The 5 Most Dangerous Recalled Drugs
Just because these drugs haven't been pulled off the market yet doesn't make them safe. After all, there are plenty of drugs out there that have quietly "gone away" after years of wreaking havoc on unsuspecting people. And while major drugs being pulled from the market are worthy of lead stories on the 11 o'clock news, too often the stories about "minor" drugs that get pulled are tucked away in places where they're easy to miss.
Here's a list of a few of the most dangerous drugs pulled off the market over the past few years.
1. Vioxx - I'm sure you're familiar with this infamous anti-inflammatory. Merck had to pull Vioxx off the global market in 2004 after a clinical study demonstrated that it significantly increased the risk of cardiovascular "events" such as heart attacks and strokes.
2. Bextra - Like Vioxx, this prescription painkiller caused an increased risk of heart attack and stroke. Pfizer pulled it off the market in the U.S. a year after the Vioxx fiasco in 2005.
3. Cylert - Abbott pulled the Attention Deficit Hyperactivity Disorder (ADHD) drug off the U.S. market in 2005 after the FDA discovered 13 cases of liver failure. Turns out that Cylert patients have as much as a 25 percent higher rate of liver failure compared to the general population.
4. Baycol - This cholesterol-lowering drug caused users to suffer from a much higher rate of rhabdomyolysis, a debilitating muscle ailment that can be fatal. There were 31 reported deaths that were directly linked to Baycol, and it was yanked off the market in the U.S. in 2001.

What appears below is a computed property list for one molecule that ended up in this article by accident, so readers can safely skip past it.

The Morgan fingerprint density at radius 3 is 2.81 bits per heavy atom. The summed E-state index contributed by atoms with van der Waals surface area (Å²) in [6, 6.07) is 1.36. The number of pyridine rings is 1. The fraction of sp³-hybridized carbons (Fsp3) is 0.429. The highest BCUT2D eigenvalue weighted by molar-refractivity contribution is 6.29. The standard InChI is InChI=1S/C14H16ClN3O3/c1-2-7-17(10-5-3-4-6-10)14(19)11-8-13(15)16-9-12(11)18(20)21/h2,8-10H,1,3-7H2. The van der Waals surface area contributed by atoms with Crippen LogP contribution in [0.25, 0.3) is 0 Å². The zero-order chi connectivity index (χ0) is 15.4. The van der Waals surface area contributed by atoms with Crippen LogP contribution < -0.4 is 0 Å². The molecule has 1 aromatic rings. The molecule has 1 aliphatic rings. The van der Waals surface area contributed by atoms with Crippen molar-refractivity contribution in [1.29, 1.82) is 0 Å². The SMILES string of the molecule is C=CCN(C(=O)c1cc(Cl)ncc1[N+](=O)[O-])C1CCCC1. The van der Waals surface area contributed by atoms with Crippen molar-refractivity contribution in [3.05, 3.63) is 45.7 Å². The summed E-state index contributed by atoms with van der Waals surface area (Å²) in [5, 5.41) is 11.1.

5. Palladone - This slow-release narcotic painkiller by Purdue Pharma was pulled off the market in the U.S. in 2005 because it was found to cause side effects like depression and even coma when mixed with alcohol.
FDA to post drugs with "potential safety issues" on website
The FDA has finally begun to post on its website a list of all the drugs that it is evaluating for potential safety issues. "If a drug appears on a quarterly report, it means we have begun analysis to determine whether it's a safety problem that requires further evaluation," said the FDA's director of the Office of Surveillance and Epidemiology, Center for Drug Evaluation and Research, Dr. Gerald Dal Pan.
While the list will name the drug and the potential problems that are associated with it, it will stop short of giving critical details. The list will NOT mention the extent of the potential safety issue, nor will it reveal how many reports of adverse reactions have been filed.
But I suppose it's better than nothing. If you want to check out the drugs currently on the outdated list that may or may not be updated in the future, go to http://www.fda.gov/cder/aers/potential_signals/potential_signals_2008Q3.htm
About the author
William Campbell Douglass I.I., M.D. has been called "the conscience of modern medicine."
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